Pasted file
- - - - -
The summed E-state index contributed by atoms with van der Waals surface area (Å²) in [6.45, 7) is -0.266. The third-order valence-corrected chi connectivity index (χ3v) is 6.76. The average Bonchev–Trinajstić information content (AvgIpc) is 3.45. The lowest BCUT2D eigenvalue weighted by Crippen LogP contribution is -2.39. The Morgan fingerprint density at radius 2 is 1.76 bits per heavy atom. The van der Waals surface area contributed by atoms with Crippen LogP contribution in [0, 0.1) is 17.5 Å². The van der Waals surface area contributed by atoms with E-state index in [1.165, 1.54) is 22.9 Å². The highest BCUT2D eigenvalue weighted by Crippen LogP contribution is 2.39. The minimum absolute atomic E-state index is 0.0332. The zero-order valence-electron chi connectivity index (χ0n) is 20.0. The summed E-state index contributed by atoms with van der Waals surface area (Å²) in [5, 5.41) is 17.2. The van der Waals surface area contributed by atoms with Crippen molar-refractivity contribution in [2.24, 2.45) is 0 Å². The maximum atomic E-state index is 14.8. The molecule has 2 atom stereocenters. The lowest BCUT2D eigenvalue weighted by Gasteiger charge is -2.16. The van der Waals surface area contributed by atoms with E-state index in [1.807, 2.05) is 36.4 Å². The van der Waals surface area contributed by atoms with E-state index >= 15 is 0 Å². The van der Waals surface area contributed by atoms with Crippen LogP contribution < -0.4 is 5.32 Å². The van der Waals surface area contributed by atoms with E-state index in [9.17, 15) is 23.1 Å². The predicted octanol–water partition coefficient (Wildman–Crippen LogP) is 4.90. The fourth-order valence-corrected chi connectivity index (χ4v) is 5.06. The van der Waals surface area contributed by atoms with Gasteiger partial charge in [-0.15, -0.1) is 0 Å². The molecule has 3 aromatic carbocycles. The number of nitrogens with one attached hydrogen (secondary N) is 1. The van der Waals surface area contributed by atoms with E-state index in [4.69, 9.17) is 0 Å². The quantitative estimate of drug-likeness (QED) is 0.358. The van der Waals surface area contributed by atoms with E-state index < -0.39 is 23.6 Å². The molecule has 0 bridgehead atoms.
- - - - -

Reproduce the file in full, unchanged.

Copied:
The summed E-state index contributed by atoms with van der Waals surface area (Å²) in [6.45, 7) is -0.266. The third-order valence-corrected chi connectivity index (χ3v) is 6.76. The average Bonchev–Trinajstić information content (AvgIpc) is 3.45. The lowest BCUT2D eigenvalue weighted by Crippen LogP contribution is -2.39. The Morgan fingerprint density at radius 2 is 1.76 bits per heavy atom. The van der Waals surface area contributed by atoms with Crippen LogP contribution in [0, 0.1) is 17.5 Å². The van der Waals surface area contributed by atoms with E-state index in [1.165, 1.54) is 22.9 Å². The highest BCUT2D eigenvalue weighted by Crippen LogP contribution is 2.39. The minimum absolute atomic E-state index is 0.0332. The zero-order valence-electron chi connectivity index (χ0n) is 20.0. The summed E-state index contributed by atoms with van der Waals surface area (Å²) in [5, 5.41) is 17.2. The van der Waals surface area contributed by atoms with Crippen molar-refractivity contribution in [2.24, 2.45) is 0 Å². The maximum atomic E-state index is 14.8. The molecule has 2 atom stereocenters. The lowest BCUT2D eigenvalue weighted by Gasteiger charge is -2.16. The van der Waals surface area contributed by atoms with E-state index in [1.807, 2.05) is 36.4 Å². The van der Waals surface area contributed by atoms with E-state index >= 15 is 0 Å². The van der Waals surface area contributed by atoms with Crippen LogP contribution < -0.4 is 5.32 Å². The van der Waals surface area contributed by atoms with E-state index in [9.17, 15) is 23.1 Å². The predicted octanol–water partition coefficient (Wildman–Crippen LogP) is 4.90. The fourth-order valence-corrected chi connectivity index (χ4v) is 5.06. The van der Waals surface area contributed by atoms with Gasteiger partial charge in [-0.15, -0.1) is 0 Å². The molecule has 3 aromatic carbocycles. The number of nitrogens with one attached hydrogen (secondary N) is 1. The van der Waals surface area contributed by atoms with E-state index in [4.69, 9.17) is 0 Å². The quantitative estimate of drug-likeness (QED) is 0.358. The van der Waals surface area contributed by atoms with E-state index < -0.39 is 23.6 Å². The molecule has 0 bridgehead atoms.